>>>> is something more (a "graph+ACL" or something like that).
>>>> Hence, if that resource (in the RESTest sense) has a state which is not
>>>> a graph, this is not a graph container as we defined it. QED.
>>>> Of course, we could extend our definition so that it encompasses
>>>> X-varying graph containers (where X can be "credential", "location",
>>>> ...) but the open nature of X makes it the definition very generic, may
>>>> be too much...
>>>> So my reaction would be to stick to the safe side and restrict "Graph
>>>> Containers" to vary with time only. Of course, many other things may
>>>> "hold" graphs in different fashions that depend on other factors, but
>>>> this WG can/should not define all of them.
>>> Your proof sounds good on paper, but I don't think you can dismiss the
>>> facebook example so simply.   Yes, we can say their thing isn't a
>>> GraphContainer, via the web that's it's not, since we did a deref and
>>> got back an RDF graph.  :-(
>>> I suppose one could ask them to redirect to parameterized URIs, so I ask
>>> for:
>>>        http://my.example.com    (not a GraphContainer)
>>> when logged in as sandro and it redirects (302 FOUND) to
>>>        http://example.com/sandro/    (a GraphContainer)
>>> and then gives me the content.
>>> But I'm guessing facebook (and others) aren't willing to burden their
>>> users with an extra round trip just for this kind of architectural
>>> purism.   (Some people will like to use the second form URI, but not
>>> everyone wants to bother.)
>>> Another technical/http solution:
>>> I ask for http://my.example.com and get the response, but it includes a
>>> "Content-Location: http://example.com/sandro/" header.   The client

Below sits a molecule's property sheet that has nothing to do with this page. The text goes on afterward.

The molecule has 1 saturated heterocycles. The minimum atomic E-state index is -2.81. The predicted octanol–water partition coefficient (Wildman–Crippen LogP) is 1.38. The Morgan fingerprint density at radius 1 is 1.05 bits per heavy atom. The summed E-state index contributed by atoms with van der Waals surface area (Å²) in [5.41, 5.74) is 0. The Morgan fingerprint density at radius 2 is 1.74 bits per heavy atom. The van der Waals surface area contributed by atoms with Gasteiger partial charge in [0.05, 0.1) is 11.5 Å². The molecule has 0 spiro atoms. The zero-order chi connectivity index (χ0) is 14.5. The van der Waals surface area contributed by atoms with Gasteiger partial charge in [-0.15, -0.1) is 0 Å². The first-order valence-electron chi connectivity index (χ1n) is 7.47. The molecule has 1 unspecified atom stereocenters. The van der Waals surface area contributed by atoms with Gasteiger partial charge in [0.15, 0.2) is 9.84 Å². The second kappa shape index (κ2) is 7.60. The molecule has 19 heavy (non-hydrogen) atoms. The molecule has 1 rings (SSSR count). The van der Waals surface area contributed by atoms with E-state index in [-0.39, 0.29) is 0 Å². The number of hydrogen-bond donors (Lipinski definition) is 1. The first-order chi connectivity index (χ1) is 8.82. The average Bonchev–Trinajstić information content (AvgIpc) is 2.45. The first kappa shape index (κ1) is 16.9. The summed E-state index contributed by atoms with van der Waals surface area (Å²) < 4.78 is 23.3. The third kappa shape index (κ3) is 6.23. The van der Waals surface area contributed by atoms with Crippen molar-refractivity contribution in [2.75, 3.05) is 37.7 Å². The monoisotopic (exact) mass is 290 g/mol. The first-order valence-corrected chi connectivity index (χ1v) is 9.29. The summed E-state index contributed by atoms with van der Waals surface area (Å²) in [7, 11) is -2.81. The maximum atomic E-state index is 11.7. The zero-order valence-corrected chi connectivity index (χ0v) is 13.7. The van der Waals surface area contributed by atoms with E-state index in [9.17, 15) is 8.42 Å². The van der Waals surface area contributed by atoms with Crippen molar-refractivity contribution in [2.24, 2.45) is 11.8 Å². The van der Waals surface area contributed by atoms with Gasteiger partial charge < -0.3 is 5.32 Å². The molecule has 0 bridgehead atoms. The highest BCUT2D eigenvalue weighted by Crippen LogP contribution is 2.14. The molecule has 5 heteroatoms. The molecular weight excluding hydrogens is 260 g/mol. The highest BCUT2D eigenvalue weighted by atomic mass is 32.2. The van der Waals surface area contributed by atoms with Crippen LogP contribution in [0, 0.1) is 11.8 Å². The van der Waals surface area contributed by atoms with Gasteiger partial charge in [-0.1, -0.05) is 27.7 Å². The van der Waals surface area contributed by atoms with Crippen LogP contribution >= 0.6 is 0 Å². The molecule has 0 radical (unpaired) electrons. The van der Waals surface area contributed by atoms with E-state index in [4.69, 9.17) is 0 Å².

>>> could use that header as a flag to indicate the URL that really denotes
>>> that GraphContainer.   And if facebook doesn't include such a header it
>>> would just be ... "broken".    Yeah, that might work.
>>> I don't know how widely Content-Location is used.  I know w3.org uses it
>>> a lot, but I don't know about the web at large.   The Google results I
>>> see for it suggest it's not widely used, but maybe that's okay.  It
>>> seems pretty ReSTful to me.
>>> One final note -- giving a quick look at the facebook API, I don't
>>> actually see this kind of URL where each person sees a totally different
>>> thing.   Someone said in the meeting they do that; even if they don't,
>>> surely someone else does or will.   What I do see is this:
>>> GET -H 'Accept: text/turtle' https://graph.facebook.com/sandro.hawke
>>>      -- Sandro
>>>>      pa
>>>>>> 4. A ConstantGraphContainer always holds the same RDF Graph.  This can
>>>>>> be used for when you want to attach a dereferenceable URL to a g-snap.
>>>>>> You put it in a ConstantGraphContainer.
>>>>> Seems reasonable.
>>>>> Richard
Received on Wednesday, 19 October 2011 14:52:46 UTC